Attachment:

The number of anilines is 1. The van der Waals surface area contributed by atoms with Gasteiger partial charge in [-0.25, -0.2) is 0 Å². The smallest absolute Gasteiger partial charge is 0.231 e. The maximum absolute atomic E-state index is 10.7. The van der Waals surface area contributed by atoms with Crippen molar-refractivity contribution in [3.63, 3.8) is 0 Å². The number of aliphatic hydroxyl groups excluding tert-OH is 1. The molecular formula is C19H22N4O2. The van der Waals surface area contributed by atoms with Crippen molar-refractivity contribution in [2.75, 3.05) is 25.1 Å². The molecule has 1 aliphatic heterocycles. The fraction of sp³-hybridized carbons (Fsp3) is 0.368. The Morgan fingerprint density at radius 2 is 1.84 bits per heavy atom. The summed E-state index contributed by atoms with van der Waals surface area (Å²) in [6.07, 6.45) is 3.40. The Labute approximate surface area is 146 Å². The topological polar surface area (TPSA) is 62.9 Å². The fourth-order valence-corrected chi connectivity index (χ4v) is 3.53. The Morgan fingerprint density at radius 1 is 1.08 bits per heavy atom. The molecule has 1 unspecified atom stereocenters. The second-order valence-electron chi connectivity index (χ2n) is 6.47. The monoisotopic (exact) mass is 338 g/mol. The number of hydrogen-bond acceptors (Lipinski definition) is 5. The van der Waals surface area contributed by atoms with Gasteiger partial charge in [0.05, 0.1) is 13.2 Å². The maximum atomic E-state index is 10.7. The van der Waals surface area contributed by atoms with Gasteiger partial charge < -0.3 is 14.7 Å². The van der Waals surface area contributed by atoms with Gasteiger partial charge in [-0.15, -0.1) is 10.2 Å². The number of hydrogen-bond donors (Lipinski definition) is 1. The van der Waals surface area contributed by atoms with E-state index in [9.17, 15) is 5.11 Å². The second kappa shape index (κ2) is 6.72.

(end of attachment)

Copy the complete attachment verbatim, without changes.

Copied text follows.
The number of anilines is 1. The van der Waals surface area contributed by atoms with Gasteiger partial charge in [-0.25, -0.2) is 0 Å². The smallest absolute Gasteiger partial charge is 0.231 e. The maximum absolute atomic E-state index is 10.7. The van der Waals surface area contributed by atoms with Crippen molar-refractivity contribution in [3.63, 3.8) is 0 Å². The number of aliphatic hydroxyl groups excluding tert-OH is 1. The molecular formula is C19H22N4O2. The van der Waals surface area contributed by atoms with Crippen molar-refractivity contribution in [2.75, 3.05) is 25.1 Å². The molecule has 1 aliphatic heterocycles. The fraction of sp³-hybridized carbons (Fsp3) is 0.368. The Morgan fingerprint density at radius 2 is 1.84 bits per heavy atom. The summed E-state index contributed by atoms with van der Waals surface area (Å²) in [6.07, 6.45) is 3.40. The Labute approximate surface area is 146 Å². The topological polar surface area (TPSA) is 62.9 Å². The fourth-order valence-corrected chi connectivity index (χ4v) is 3.53. The Morgan fingerprint density at radius 1 is 1.08 bits per heavy atom. The molecule has 1 unspecified atom stereocenters. The second-order valence-electron chi connectivity index (χ2n) is 6.47. The monoisotopic (exact) mass is 338 g/mol. The number of hydrogen-bond acceptors (Lipinski definition) is 5. The van der Waals surface area contributed by atoms with Gasteiger partial charge in [0.05, 0.1) is 13.2 Å². The maximum atomic E-state index is 10.7. The van der Waals surface area contributed by atoms with Gasteiger partial charge < -0.3 is 14.7 Å². The van der Waals surface area contributed by atoms with Gasteiger partial charge in [-0.15, -0.1) is 10.2 Å². The number of hydrogen-bond donors (Lipinski definition) is 1. The van der Waals surface area contributed by atoms with E-state index in [9.17, 15) is 5.11 Å². The second kappa shape index (κ2) is 6.72.